"Someone is sending me anonymous letters."
"Wars, famine, drought, disease, the depression, we've lived through it all.… but Failsham Council will be the death of us all."
"Young lady, this is not an emporium prone to early closing. We didn't even close early during the war and you have no idea how difficult it was to get wool then."
"We thought you could find something out… that we could use to blackmail them with." "We appreciate it might take you time to find something with just about anything going nowadays and no one embarrassed by anything they do."
"The key to discovering the sender of those letters lies in the present, not the past."
"I remain confident of a constructive result."
"We don't believe in God or motorcars."
She advanced on him, knitting needles pointing dangerously in his direction, her tiny frame visibly shaking.
"Don't be fooled by that waif-like vision of angelic loveliness. There was nothing angelic about Angela."
"Even my wife doesn't know how bad things are."
"It can't be? Surely not?"
"She loved her airs and graces that one, but she was no better than she ought to be when all was said and done."
"We must rule nothing out."
"All this sneaking around isn't doing my ulcer any good."
"He'd learned all about hormones at school, and what they did to the body, but this was worse than anything he'd been warned about."
"I was a vicar's wife for years. No one and nothing surprises me, love…"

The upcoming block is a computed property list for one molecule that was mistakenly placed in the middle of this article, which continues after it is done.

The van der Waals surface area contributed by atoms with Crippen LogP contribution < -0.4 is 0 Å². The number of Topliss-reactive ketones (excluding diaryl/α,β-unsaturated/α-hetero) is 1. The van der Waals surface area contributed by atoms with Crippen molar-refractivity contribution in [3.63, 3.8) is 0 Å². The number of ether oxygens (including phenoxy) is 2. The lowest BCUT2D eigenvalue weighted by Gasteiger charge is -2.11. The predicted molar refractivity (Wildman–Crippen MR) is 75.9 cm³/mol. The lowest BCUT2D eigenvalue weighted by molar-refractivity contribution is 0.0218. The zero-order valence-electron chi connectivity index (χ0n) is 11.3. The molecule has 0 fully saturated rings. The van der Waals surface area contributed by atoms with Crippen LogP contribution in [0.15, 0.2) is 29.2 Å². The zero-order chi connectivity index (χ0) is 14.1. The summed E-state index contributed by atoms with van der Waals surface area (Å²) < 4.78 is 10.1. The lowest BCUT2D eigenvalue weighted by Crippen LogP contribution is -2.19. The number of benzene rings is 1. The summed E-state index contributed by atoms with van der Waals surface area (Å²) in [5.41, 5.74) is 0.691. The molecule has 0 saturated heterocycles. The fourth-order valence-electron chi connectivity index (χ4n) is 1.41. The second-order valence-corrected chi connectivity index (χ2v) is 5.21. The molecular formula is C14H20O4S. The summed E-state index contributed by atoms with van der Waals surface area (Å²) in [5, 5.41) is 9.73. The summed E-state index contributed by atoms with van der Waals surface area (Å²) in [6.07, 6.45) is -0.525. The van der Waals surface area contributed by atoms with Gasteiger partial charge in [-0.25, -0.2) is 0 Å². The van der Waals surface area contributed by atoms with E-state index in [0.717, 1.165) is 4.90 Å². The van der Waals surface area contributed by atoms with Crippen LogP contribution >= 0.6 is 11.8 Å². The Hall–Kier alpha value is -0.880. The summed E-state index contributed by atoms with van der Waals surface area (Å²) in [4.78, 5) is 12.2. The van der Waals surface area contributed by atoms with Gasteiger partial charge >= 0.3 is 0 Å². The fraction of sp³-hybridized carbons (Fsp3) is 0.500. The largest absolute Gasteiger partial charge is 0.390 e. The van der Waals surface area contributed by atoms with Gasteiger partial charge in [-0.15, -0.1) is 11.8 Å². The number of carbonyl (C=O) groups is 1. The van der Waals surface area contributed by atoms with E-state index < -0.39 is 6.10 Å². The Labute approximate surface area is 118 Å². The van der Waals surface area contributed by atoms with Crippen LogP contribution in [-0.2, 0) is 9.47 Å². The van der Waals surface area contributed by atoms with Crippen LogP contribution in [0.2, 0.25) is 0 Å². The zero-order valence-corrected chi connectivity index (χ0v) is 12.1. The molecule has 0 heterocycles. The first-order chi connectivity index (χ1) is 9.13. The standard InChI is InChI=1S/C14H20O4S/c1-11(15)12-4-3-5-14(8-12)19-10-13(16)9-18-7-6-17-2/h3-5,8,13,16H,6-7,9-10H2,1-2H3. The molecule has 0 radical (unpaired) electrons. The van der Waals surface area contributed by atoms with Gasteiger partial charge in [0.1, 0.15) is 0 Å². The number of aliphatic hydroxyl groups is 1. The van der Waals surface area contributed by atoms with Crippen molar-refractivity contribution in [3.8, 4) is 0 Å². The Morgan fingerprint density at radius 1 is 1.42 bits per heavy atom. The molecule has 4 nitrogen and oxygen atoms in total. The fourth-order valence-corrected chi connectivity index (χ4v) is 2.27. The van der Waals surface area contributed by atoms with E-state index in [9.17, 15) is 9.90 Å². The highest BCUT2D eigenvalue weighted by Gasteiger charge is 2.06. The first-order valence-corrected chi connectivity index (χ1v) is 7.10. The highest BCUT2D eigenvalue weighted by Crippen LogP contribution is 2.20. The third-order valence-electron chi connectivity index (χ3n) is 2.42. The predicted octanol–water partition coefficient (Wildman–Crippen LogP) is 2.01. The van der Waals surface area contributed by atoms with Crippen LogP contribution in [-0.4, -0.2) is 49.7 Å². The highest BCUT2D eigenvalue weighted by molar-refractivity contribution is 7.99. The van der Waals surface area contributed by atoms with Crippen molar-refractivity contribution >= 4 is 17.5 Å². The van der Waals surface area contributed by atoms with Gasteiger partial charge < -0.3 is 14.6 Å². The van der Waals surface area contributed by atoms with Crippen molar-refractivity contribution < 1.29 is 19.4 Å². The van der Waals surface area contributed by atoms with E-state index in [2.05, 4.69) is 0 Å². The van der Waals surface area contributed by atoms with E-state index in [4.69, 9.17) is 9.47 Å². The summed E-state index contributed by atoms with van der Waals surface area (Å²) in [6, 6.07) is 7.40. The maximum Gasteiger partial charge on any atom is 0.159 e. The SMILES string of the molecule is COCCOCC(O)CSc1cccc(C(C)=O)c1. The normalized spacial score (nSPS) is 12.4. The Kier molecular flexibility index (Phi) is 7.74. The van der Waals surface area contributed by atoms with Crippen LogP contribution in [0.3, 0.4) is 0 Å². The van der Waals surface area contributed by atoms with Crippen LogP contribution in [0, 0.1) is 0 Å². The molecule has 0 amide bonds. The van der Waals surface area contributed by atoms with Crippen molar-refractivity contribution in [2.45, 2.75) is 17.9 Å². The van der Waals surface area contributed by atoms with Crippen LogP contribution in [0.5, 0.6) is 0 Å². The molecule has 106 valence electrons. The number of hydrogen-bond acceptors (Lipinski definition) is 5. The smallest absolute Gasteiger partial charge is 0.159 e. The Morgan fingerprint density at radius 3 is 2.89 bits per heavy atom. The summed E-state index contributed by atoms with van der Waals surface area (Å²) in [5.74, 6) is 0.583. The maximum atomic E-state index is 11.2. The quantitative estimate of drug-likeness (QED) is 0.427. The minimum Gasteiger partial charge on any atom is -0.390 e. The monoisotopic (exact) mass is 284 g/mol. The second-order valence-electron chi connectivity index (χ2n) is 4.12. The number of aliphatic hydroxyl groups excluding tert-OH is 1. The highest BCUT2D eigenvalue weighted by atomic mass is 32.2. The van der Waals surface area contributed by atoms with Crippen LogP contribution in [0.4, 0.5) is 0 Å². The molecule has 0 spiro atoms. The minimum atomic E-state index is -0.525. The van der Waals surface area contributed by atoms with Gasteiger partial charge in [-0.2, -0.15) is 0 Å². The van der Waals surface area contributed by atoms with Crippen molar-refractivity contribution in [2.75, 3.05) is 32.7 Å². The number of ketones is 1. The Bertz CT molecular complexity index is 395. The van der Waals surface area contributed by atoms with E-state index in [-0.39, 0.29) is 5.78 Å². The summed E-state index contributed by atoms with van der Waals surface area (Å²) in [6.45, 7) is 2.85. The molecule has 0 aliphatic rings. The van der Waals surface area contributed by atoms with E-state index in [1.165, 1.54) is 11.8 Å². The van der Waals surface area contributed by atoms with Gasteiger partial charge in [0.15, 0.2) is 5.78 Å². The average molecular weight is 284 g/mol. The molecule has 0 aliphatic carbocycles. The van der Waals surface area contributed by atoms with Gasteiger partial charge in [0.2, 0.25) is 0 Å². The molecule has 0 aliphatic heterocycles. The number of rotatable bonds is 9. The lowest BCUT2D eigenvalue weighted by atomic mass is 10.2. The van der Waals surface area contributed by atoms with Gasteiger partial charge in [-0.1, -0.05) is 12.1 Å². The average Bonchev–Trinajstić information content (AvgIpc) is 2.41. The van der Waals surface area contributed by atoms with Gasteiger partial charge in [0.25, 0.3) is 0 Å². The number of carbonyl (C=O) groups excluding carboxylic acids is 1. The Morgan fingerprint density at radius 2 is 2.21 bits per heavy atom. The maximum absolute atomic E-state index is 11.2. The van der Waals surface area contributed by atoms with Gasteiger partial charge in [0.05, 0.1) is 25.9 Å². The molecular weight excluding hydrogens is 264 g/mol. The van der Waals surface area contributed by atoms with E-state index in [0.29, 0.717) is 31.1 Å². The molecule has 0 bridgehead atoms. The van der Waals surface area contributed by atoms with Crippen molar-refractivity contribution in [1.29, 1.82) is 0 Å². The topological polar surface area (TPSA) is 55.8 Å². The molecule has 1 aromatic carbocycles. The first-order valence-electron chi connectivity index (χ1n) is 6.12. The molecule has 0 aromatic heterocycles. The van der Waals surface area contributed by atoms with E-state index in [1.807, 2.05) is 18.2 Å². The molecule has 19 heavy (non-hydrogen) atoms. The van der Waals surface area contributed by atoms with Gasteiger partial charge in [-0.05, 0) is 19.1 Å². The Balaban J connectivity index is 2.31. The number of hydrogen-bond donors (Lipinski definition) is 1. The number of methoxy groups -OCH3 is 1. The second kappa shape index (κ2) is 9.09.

However much this wood-chopping helped invent his frustration at a world which seem to be turning against him, his rumbling stomach reminded him of his predicament – Felix Dawson-Jones hated salad, but not as much as he hated old-fashioned wool shops owned by stubborn spinsters.
"Adultery’s a sin, Mrs Hetherington."
"I don't think this is going to turn out to be an open and shut case do you, Ant?" "When are your cases ever open and shut, Jane?" "When indeed?
"Why are you making up such vile lies, woman?"
"You've received your first death threat by the way… We all have. It was a round-robin death threat."
"Beats me why they do it. Seems a lot of aggro and expense to me."
"What a can of worms we've opened!"
"That photograph of you… is very flattering.… That means the press like you when they do that." "That'll be why they've made me look petulant and slightly deranged."
"You've come to tell us an extraordinary story, haven't you, John?"
"I'm going to tell you a story, which began many moons ago…"
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